Can Parents Enhance their Childs IQ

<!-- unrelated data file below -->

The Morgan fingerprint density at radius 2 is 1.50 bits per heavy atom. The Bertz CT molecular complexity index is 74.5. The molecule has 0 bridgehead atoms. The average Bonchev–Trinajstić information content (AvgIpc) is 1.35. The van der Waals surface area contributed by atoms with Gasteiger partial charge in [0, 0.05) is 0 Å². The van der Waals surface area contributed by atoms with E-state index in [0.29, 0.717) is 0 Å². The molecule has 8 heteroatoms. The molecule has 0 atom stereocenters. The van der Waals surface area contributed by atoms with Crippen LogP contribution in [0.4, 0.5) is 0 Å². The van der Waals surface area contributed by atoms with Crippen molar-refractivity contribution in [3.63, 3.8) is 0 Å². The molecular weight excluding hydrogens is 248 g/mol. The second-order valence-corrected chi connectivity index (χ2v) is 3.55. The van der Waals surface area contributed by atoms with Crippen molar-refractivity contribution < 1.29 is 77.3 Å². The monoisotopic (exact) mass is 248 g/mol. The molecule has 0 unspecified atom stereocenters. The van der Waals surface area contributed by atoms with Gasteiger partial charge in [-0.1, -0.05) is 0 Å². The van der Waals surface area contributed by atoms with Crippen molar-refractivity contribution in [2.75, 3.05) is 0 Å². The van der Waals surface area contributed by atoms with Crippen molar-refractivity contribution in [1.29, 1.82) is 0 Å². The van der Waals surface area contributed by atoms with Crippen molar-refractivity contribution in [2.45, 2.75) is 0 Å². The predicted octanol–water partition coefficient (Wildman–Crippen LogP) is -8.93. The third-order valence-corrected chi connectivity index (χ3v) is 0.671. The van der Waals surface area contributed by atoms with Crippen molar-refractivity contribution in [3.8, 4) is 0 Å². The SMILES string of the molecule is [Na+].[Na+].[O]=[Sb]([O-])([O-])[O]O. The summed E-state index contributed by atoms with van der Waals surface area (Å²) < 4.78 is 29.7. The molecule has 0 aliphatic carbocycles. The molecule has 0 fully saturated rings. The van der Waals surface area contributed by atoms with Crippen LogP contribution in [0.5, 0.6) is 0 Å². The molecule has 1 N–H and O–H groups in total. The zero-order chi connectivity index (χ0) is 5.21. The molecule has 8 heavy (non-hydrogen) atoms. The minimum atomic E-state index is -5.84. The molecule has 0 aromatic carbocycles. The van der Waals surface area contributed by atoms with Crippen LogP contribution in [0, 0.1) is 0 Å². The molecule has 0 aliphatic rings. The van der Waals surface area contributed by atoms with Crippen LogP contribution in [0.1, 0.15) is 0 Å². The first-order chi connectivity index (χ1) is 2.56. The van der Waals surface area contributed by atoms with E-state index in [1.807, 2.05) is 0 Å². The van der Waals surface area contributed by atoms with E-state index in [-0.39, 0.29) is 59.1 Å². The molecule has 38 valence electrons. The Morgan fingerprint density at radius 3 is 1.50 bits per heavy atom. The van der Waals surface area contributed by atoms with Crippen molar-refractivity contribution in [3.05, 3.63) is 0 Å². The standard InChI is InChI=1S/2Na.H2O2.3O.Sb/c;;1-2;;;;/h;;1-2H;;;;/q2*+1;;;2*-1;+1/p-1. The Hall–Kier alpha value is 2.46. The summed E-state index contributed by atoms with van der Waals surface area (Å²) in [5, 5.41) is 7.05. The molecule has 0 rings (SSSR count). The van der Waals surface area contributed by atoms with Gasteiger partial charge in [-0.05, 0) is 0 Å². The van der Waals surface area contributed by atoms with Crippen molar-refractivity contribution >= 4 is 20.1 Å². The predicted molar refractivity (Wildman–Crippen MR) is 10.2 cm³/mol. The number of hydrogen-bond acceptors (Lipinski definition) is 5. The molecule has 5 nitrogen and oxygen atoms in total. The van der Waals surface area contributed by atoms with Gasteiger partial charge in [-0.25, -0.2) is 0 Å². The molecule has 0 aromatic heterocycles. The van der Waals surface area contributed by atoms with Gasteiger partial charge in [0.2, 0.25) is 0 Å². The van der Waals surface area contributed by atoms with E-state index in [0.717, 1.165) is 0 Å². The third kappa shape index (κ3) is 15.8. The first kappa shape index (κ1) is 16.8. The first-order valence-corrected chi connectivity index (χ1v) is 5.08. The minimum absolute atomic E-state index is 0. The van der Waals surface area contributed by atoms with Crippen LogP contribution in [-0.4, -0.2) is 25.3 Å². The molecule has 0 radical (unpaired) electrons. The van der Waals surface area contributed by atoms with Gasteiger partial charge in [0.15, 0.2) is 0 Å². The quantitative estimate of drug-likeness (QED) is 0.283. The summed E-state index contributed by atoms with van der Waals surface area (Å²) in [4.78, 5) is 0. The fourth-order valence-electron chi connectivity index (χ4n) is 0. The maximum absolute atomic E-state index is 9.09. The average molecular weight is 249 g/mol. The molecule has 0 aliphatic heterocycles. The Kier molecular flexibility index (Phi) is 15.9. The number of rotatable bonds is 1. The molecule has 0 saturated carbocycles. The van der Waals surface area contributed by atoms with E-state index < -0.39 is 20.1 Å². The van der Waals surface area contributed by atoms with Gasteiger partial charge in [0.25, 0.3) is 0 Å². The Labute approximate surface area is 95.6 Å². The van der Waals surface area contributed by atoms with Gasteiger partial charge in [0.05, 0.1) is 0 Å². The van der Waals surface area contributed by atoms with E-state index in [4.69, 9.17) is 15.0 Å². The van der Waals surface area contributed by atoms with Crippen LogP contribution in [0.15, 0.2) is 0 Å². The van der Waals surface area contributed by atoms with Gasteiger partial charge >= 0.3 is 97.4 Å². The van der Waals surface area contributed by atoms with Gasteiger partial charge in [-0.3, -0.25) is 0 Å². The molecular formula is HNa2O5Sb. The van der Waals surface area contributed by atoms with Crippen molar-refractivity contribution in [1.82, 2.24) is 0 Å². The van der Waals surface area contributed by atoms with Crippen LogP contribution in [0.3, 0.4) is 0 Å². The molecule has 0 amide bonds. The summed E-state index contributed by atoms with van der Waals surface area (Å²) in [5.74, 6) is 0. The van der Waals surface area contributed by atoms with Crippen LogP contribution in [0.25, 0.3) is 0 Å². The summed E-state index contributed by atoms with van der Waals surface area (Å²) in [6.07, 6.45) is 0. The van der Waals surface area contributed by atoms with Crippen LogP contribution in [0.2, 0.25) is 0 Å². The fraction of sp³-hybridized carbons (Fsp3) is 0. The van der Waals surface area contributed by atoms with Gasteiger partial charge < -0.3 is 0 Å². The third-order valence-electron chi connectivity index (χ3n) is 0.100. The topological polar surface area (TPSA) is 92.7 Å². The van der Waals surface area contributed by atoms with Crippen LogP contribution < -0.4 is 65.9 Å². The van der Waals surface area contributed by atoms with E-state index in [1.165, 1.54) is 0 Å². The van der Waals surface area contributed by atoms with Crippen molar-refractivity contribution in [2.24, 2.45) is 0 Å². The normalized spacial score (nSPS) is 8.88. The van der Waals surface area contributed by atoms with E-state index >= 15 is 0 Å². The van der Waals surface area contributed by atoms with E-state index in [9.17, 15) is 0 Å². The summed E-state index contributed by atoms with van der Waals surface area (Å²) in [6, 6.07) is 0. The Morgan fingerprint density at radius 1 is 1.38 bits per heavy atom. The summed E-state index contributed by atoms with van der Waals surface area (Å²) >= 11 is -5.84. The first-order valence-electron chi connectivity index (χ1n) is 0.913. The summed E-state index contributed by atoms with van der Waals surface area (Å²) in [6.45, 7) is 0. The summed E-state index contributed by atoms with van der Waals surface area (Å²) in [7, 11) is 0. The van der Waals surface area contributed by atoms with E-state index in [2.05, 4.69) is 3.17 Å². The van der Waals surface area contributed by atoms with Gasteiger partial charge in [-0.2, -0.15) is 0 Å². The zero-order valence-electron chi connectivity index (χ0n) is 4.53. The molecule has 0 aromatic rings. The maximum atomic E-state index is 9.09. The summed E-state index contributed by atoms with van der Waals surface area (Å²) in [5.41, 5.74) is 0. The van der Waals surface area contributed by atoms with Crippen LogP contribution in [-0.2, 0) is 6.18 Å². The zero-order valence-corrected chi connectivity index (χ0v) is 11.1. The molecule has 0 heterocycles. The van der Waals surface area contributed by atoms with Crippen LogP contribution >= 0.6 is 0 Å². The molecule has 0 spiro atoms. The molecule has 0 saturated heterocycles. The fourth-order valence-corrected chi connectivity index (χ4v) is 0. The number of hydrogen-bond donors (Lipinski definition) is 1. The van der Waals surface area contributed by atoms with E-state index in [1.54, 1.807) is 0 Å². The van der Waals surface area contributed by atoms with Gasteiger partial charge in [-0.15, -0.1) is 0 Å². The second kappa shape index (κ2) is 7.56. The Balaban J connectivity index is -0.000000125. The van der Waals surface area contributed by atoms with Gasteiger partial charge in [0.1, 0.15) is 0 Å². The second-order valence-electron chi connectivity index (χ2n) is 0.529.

To push or not to push Parents vary widely in the stand they take on this issue. On one hand, you have the parents who follow the laissez-faire school of thought. They believe that a child's intelligence is determined at birth and develops naturally. As long as their children seem intelligent enough to get on in the world, they are quite happy to leave them to their own devices. The parents on the other end of the spectrum might call this lazy parenting. They feel that while nature gifts a child with the seed of intelligence, it is the parents' job to nurture and stimulate this intelligence to its full potential. Use it or lose it Theva Nithy, author of a book entitled "Your Child Your Genius" is a person who supports the latter school of thought. He graduated in neuroscience from the University of Toronto, Canada and has been researching childhood intelligence for the last eight years. He is the founder of and a neuroscience consultant at Smartbrain Mind Technologies, a centre that specializes in child and adult mind development. His theory is based on the simple premise that what one doesn't use outgrows its usefulness and is discarded. According to him, every child is born with 12 billion brain cells called neurons. However, those neurons that are not used by the time the child is twelve years old die and cannot be replaced. Studies show that on the average only 6 billion neurons survive. In Mr. Nithy's opinion this is a colossal waste. He feels that parents must strive to ensure that their child uses as many of those 12 billion neurons before the child reaches the age of 12. In this way, parents can be sure that the child has made optimum use of its brain capacity. Opposing viewsSanjana Mishra has a one-year-old daughter and she says, "I want my daughter to enjoy her childhood, but at the same time I will do my best to stimulate her intelligence by exposing her to different sights, sounds and experiences. I don't believe that being able to recite ten different nursery rhymes is a great achievement. In my opinion rote learning is no learning at all because in the long run one does not remember things just because you have memorized them." Mary Thomas, mother of twelve-year-old Ashish, feels differently. According to her, "These days there is a lot of pressure on children. It is not like the old days when you could play as long as you liked as long as you did your homework. Now parents have to be more involved and they have to make sure that their children do not lag behind. My son has tuitions twice a week in maths and Hindi. My son has also been going for swimming and guitar classes since he was ten years old. He was not happy in the beginning, but he will thank me in the end. I feel it is very important that children learn other things besides what is in their school books. Next year I want to send Ashish for computer classes." In the past, childhood was a time free of care, full of play and anticipation for what the new day would bring. Today, it is a bit of a rat race out there. There are far greater demands on children today than there were a decade ago. They have to know more, do more and be more. Parents are beginning to see it as a duty to equip their child to deal with the pressures of the real world. The attitude is that parents should give their children the best opportunities that money can buy to learn and the rest is up to them. Parents of the 'laissez-faire' school may not agree with this. They probably do not understand the need to 'pressure' the child at this age when the pressures of adulthood are inevitable. While some children turn out fine without attending hundreds of classes aimed at turning them into well-rounded individuals, there are others that find themselves sorely lacking. The debate rages on with no conclusion in sight.